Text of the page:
Giving yourself permission to write and build
Building in Public
 • 
Apr 2, 2021

Giving yourself permission to write and build

John Thomey
John Thomey
Founder at Urban Tech
John Thomey
John Thomey
Founder at Urban Tech

"Writing in public, like building a company in public, isn’t an easy thing to do. For me trying new things in public feels like a trapeze line with no net below, but I’ve found building and writing in public is a useful method for giving yourself permission and following through. Like with taking any risk, often we are our harshest critic and our own self-confidence issues stop us from even starting. That was my experience with writing for the first twenty-four years of my life."

Why creating in public can help you get out of your comfort zone

Writing in public, like building a company in public, isn’t an easy thing to do. For me trying new things in public feels like a trapeze line with no net below, but I’ve found building and writing in public is a useful method for giving yourself permission and following through.

Like with taking any risk, often we are our harshest critic and our own self-confidence issues stop us from even starting. That was my experience with writing for the first twenty-four years of my life.

Giving yourself permission to create

"I'm never going to write anything interesting." The words came out of my mouth so easily because while I'd never said them out loud before, I’d been telling myself this story since I was 8 or 9, ever since I failed my 4th-grade standardized writing test — the only one to do so in my class.

Now, as I explained to my mentor and college ethics professor, I needed to find a job that didn't require me to write because I would never be good enough to pen something worth paying for. I needed to find a job in politics or tech that didn’t require, or challenge, me to write.

I was apprehensive to even try to write because all my highest heroes — Drake, Bill Simmons, and Kara Swisher — were not only fantastic writers but some of the best media entrepreneurs of the 2000s.

I used my fear as a crutch to tell myself that I would never be like them. I didn’t think of myself as someone that deserved to have their name on anything that was published in a place of meaning. It took me a while to get started, and sometimes it feels like I waited too long, but after working in New York politics and then tech, I found the area that I was brave enough to start writing about. I was encouraged to put my name on a piece of writing to try and say something.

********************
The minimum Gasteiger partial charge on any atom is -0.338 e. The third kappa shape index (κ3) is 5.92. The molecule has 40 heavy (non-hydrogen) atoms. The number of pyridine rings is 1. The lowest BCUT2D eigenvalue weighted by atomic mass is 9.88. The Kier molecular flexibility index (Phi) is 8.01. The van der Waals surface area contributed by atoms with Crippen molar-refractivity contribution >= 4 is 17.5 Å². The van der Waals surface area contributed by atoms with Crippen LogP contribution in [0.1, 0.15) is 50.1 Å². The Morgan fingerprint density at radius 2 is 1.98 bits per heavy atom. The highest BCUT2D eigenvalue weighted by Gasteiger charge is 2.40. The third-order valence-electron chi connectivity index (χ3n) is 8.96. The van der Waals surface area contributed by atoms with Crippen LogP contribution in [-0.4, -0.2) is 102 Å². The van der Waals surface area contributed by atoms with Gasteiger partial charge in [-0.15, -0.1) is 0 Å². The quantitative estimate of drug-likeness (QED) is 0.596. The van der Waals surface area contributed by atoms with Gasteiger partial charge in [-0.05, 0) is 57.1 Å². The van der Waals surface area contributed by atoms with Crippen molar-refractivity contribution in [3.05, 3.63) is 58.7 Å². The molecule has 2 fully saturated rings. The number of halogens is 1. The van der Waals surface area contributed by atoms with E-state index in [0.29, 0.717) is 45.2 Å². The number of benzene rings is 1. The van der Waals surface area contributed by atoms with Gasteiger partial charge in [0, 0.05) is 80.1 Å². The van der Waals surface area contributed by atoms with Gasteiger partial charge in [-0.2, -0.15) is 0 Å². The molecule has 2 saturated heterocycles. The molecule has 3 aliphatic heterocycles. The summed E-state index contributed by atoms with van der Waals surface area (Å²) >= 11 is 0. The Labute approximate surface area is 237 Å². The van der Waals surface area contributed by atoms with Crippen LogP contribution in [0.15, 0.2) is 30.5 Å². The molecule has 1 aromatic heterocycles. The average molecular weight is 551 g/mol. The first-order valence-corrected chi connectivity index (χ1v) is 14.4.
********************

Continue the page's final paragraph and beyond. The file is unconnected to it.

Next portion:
I still struggled with mental blocks that would get in the way of writing, even after the first time publishing. When I felt like I had something to say, I didn’t want to give myself permission. I still felt like I had so much to get better at related to writing. 

That obstacle shifted when I finally achieved my lifelong goal of being accepted into graduate school for public policy.

All it takes is one good thought 

While being accepted into graduate school felt great and helped my confidence, it wasn’t the true thing that finally pushed me over the edge to write online more. It was following through on a promise I made myself: that I would start writing the newsletter I’d been thinking about for 3 years if I was accepted into the Harvard Kennedy School of Government or Berkeley’s Goldman School of Public Policy.

Why? Because acceptance into these two programs would validate that I was “smart enough to say something interesting."

While I’d been accepted into Columbia, USC, and Duke for public policy programs, I still didn’t feel good enough to put my thoughts out into the world. Once I was eager to follow through on that promise I made myself, though, I realized I was just making excuses to not go chase the things that I really wanted.

About a month later, while on a trip to South Florida, I launched the first edition of UrbanTech. I basically wrote a book report on one of the most influential books that I ever read, and I received just enough pats on the back from the people in my life to keep going, to keep putting my thoughts out there.

Once you start on anything new, and you build repetitions and get comfortable speaking and writing out loud about it, things start coming together. I recently accepted outside money to build a subscription product for UrbanTech and am focusing on my idea full-time starting this summer.

Even though last summer I was scared to just write a byline, through the help of my friends, other Propel members, and my mentor I was able to start a newsletter, launch a podcast, and am now building a subscription product for UrbanTech.

If you're interested in joining a group of peers who are learning how to build in public, get in touch!

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